D. Map
time limit per test
2 seconds
memory limit per test
128 megabytes
standard input
standard output

There is an area map that is a rectangular matrix n × m, each cell of the matrix contains the average height of a corresponding area part. Peter works for a company that has to build several cities within this area, each of the cities will occupy a rectangle a × b cells on the map. To start construction works in a particular place Peter needs to remove excess ground from the construction site where a new city will be built. To do so he chooses a cell of the minimum height within this site, and removes excess ground from other cells of the site down to this minimum level. Let's consider that to lower the ground level from h2 to h1 (h1 ≤ h2) they need to remove h2 - h1 ground units.

Let's call a site's position optimal, if the amount of the ground removed from this site is minimal compared to other possible positions. Peter constructs cities according to the following algorithm: from all the optimum site's positions he chooses the uppermost one. If this position is not unique, he chooses the leftmost one. Then he builds a city on this site. Peter repeats this process untill he can build at least one more city. For sure, he cannot carry out construction works on the occupied cells. Would you, please, help Peter place cities according to the algorithm?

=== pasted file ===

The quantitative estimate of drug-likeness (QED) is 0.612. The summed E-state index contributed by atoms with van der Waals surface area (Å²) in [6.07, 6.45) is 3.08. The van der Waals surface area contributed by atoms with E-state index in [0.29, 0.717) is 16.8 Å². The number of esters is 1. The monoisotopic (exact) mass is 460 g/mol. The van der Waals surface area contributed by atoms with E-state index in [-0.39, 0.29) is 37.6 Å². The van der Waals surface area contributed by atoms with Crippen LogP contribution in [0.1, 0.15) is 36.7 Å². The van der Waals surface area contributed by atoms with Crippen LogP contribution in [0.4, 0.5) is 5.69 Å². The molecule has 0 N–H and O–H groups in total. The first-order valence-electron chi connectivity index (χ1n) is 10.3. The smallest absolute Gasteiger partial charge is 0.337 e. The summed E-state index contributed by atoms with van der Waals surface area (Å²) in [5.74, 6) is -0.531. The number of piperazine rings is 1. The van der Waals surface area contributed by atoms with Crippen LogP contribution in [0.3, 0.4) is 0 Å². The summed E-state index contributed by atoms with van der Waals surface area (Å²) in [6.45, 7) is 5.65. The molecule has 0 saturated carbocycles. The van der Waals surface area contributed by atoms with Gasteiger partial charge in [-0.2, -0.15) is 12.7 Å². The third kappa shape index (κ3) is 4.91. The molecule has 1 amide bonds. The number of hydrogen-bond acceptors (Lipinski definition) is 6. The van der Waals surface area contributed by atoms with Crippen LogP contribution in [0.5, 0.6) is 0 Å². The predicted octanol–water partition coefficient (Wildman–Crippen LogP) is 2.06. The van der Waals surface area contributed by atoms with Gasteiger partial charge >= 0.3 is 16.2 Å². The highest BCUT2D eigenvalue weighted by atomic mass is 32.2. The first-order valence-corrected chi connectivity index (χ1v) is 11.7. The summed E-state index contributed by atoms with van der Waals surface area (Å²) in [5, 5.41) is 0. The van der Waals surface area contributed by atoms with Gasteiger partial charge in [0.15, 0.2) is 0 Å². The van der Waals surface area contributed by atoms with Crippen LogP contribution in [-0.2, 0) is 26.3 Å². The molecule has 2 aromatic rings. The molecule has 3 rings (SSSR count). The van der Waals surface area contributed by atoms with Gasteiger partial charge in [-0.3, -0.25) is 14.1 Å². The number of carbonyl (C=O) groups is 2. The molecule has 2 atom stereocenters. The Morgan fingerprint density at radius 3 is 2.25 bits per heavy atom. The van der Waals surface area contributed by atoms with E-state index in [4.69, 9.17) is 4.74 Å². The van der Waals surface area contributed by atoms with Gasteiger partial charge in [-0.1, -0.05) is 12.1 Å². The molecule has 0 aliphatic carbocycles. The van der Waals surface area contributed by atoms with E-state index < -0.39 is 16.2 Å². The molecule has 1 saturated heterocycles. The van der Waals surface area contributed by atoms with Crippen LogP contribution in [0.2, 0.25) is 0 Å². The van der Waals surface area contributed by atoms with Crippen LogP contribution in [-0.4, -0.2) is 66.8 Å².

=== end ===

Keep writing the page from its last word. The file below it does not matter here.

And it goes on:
The first line contains four space-separated integers: map sizes n, m and city sizes a, b (1 ≤ a ≤ n ≤ 1000, 1 ≤ b ≤ m ≤ 1000). Then there follow n lines, each contains m non-negative space-separated numbers, describing the height matrix. Each number doesn't exceed 109.


In the first line output k — the amount of constructed cities. In each of the following k lines output 3 space-separated numbers — the row number and the column number of the upper-left corner of a subsequent construction site, and the amount of the ground to remove from it. Output the sites in the order of their building up.

2 2 1 2
1 2
3 5
1 1 1
2 1 2
4 4 2 2
1 5 3 4
2 7 6 1
1 1 2 2
2 2 1 2
3 1 2
3 3 3
1 2 9